• I don't have much time at the moment to tell you how awesome and informative CG Cookie has been in my learning journey , but I second everything Shawn says. I was a complete Blender noob when I stumbled across CGC back in 2014 and I learnt about 95% of my Blender skills and knowledge through them. You just gotta stick with it , don't be afraid to ask the crew or community when you get stuck , and be patient as Blender takes a long time to get to grips with - but it is well worth it! Good luck and stick around if you want to master Blender.  

  • The amount of support is stunning me! Thank you all! 

    • Blender is a BIG COOKIE. Don't suffer in silence. Make sure to @ mention instructors for help. They may not get back to you instantly but theluthier and Jlampel are active instructors and support their peeps. Spikey is also on the prowl here in the forums a lot. You'll find him answering questions from time to time (he's just a cool dude).

      Questions always work best when adding a pic or two and highlighting a problem area and submitting a link to dropbox of a blend file (or similar uploading service).

      Keep it up man we are rooting for you to see this thing through to completion!

    • I'm also a complete noob, but what I realized with this particular set of lessons is that they're VERY good...but with 3-D modeling, you may need to make a couple of tries at the chest before you get the hang of it.  My first attempt was a complete disaster...I'd make a mistake or misunderstand an instruction, and I ended up with a complete mess of accidental duplicates z-fighting, 'wear and tear' that I'd made too complex, and just a nightmare of a model that couldn't be properly textured.

      After 2 failed attempts I did most of the Fundamentals lessons, and when I came back to this (3rd times the charm), I just...get it.  Now everything is going smoothly and makes a whole lot more sense.  

      So  I guess the best advice I can give to other noobs is... don't be afraid to start over a few times or scrap everything if it's a total disaster.  Making mistakes is good...you'll learn from them what to do and especially what NOT to do.  Pause the video and rewind parts several times if you need.  Wireframe is your friend.  Keep at it...you'll be surprised at how fast it suddenly all makes sense.

    • crew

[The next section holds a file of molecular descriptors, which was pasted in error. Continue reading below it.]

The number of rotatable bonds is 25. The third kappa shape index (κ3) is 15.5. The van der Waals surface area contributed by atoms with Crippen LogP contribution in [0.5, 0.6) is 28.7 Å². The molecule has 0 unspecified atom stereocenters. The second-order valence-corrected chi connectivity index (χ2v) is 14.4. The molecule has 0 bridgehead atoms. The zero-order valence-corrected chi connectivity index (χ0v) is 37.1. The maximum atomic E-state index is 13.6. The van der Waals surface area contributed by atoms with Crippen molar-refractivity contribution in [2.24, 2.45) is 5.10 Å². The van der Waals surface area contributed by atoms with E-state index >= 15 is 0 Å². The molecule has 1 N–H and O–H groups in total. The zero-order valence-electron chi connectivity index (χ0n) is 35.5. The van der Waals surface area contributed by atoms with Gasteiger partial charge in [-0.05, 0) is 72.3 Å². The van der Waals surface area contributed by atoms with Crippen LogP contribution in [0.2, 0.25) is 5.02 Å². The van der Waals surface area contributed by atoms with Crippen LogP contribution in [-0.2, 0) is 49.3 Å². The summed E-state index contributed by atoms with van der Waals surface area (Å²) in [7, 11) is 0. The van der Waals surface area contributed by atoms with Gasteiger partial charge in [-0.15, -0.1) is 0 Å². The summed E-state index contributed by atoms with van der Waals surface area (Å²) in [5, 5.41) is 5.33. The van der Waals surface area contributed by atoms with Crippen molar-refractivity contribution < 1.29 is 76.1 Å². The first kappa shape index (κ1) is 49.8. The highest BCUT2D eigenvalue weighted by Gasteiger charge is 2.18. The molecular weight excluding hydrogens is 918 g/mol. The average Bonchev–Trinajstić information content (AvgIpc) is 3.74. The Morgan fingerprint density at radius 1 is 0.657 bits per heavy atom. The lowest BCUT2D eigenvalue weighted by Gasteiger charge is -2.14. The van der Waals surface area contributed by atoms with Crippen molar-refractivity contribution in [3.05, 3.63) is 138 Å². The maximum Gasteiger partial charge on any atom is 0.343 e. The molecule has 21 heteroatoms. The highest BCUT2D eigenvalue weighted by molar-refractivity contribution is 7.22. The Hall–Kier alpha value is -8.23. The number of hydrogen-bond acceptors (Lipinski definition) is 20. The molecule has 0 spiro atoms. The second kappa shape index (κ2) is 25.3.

My advice in learning 3D is learn the software first. Then go on to tackle a Treasure Chest

      Start at the beginning. Installing and setting up Blender, and follow each lesson in turn in Learn Blender 2.8 - Your Complete Tutorial Guide , you will get to the treasure chest, but remember, the real treasure is in the knowledge. 

      I often watch a new course on CGCookie from start to finish without even opening Blender. Then start again at the beginning and follow along in Blender. 

      I spent so long watching free content on YouTube, mainly Andrew Price AKA BlenderGuru, (I do like to listen to his podcast, some good discussion topics), and others including Grant Abbitt who I do like to watch occasionally still. But.... now I look back I learnt how to model a donut, it turned out great, but I found I didn't learn the fundamentals, the why. I like to watch the live streams on CGCookie, because you can watch professionals at work, Creating simple EEVEE environments in Blender is one of my favourite series, I have watched the complete series twice without even following in Blender, you get to watch Kent make adjustments to values and see the result as it happens, with an explanation. But not only that, when things don't go to plan, the problem solving is all part of the process and helpful to watch, and it's entertaining, especially reading the chat.  We can all follow, press this button enter this value, hey presto a donut, but when we want to take the next step and model our own ideas, there's the blank, how do I start. I want to model a house, but not a gingerbread house with icing and sprinkles. Look beyond the donut, what is the donut tutorial about? It's about building a brand, gaining a following. Think of the revenue from YouTube, I mean 24 Videos on making a donut and a cup of coffee, really. Fair play to the guy, but it's less about education than it is about the branding. 24 lessons on CGCookie and you will have a complete set of animated game assets ready for Unity, with an understanding and knowledge of how it all works, and that is the value for any student anywhere.

      I'm into my second year on CGCookie, and it has been invaluable to my progress in 3D. In my opinion theluthier , jlampel and others on CGCookie are the best of the best. And the CGCookie community, you won't find a better place for support and advice. And there is the CGCookie YouTube channel, loads of tips and tricks and entertainment and it's all free.


      Start at the beginning, If you find something hard to follow and don't understand you can do two things,

      1. Ask a question, don't be afraid to ask, you may feel it makes you look stupid, but remember we all started at the beginning and probably had the same questions.

      2. Take a step back, maybe you are getting ahead of yourself. Imagine a curve, or draw a curve on a piece of paper if you are suffering creators block, this is your learning curve, you need to stick to this curve, you maybe eager to get further ahead on this curve, but if you try taking a detour you are probably going to get lost, and miss out on fundamentals and run into problems later on.

      And as a bonus,

      3.  Enjoy it, get involved in the collaborations and you will make some friends. Eat cookies and carry on.

    • crew

      I often watch a new course on CGCookie from start to finish without even opening Blender. Then start again at the beginning and follow along in Blender. 

      adrian2301  I think this is great advice. I'm going to remember this and suggest it in the future.

      PS: I speak for all of CGC Crew when I say...